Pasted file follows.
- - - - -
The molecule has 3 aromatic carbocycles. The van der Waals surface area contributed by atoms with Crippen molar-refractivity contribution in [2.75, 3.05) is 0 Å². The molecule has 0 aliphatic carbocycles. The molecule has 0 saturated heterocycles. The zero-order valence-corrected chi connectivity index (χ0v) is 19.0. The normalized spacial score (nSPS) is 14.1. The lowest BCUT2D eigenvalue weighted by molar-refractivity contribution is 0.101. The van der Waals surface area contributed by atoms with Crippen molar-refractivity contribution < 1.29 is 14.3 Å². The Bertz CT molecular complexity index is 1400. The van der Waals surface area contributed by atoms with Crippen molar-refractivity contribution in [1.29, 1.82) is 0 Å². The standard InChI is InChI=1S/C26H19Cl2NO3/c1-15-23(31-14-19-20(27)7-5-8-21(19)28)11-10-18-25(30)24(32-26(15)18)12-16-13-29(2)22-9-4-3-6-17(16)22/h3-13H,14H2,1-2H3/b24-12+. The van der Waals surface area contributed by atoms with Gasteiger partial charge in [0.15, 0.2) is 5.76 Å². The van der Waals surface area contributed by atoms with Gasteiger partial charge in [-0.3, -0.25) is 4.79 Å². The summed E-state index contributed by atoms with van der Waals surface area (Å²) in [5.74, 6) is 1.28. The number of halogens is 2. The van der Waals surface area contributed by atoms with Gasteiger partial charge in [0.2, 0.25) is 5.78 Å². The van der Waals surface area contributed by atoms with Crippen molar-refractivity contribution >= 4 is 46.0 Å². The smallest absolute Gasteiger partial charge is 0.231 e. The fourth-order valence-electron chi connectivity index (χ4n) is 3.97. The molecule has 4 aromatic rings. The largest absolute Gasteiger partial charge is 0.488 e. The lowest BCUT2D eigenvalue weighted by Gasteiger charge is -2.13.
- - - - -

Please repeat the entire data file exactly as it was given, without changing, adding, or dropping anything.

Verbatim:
The molecule has 3 aromatic carbocycles. The van der Waals surface area contributed by atoms with Crippen molar-refractivity contribution in [2.75, 3.05) is 0 Å². The molecule has 0 aliphatic carbocycles. The molecule has 0 saturated heterocycles. The zero-order valence-corrected chi connectivity index (χ0v) is 19.0. The normalized spacial score (nSPS) is 14.1. The lowest BCUT2D eigenvalue weighted by molar-refractivity contribution is 0.101. The van der Waals surface area contributed by atoms with Crippen molar-refractivity contribution < 1.29 is 14.3 Å². The Bertz CT molecular complexity index is 1400. The van der Waals surface area contributed by atoms with Crippen molar-refractivity contribution in [1.29, 1.82) is 0 Å². The standard InChI is InChI=1S/C26H19Cl2NO3/c1-15-23(31-14-19-20(27)7-5-8-21(19)28)11-10-18-25(30)24(32-26(15)18)12-16-13-29(2)22-9-4-3-6-17(16)22/h3-13H,14H2,1-2H3/b24-12+. The van der Waals surface area contributed by atoms with Gasteiger partial charge in [0.15, 0.2) is 5.76 Å². The van der Waals surface area contributed by atoms with Gasteiger partial charge in [-0.3, -0.25) is 4.79 Å². The summed E-state index contributed by atoms with van der Waals surface area (Å²) in [5.74, 6) is 1.28. The number of halogens is 2. The van der Waals surface area contributed by atoms with Gasteiger partial charge in [0.2, 0.25) is 5.78 Å². The van der Waals surface area contributed by atoms with Crippen molar-refractivity contribution >= 4 is 46.0 Å². The smallest absolute Gasteiger partial charge is 0.231 e. The fourth-order valence-electron chi connectivity index (χ4n) is 3.97. The molecule has 4 aromatic rings. The largest absolute Gasteiger partial charge is 0.488 e. The lowest BCUT2D eigenvalue weighted by Gasteiger charge is -2.13.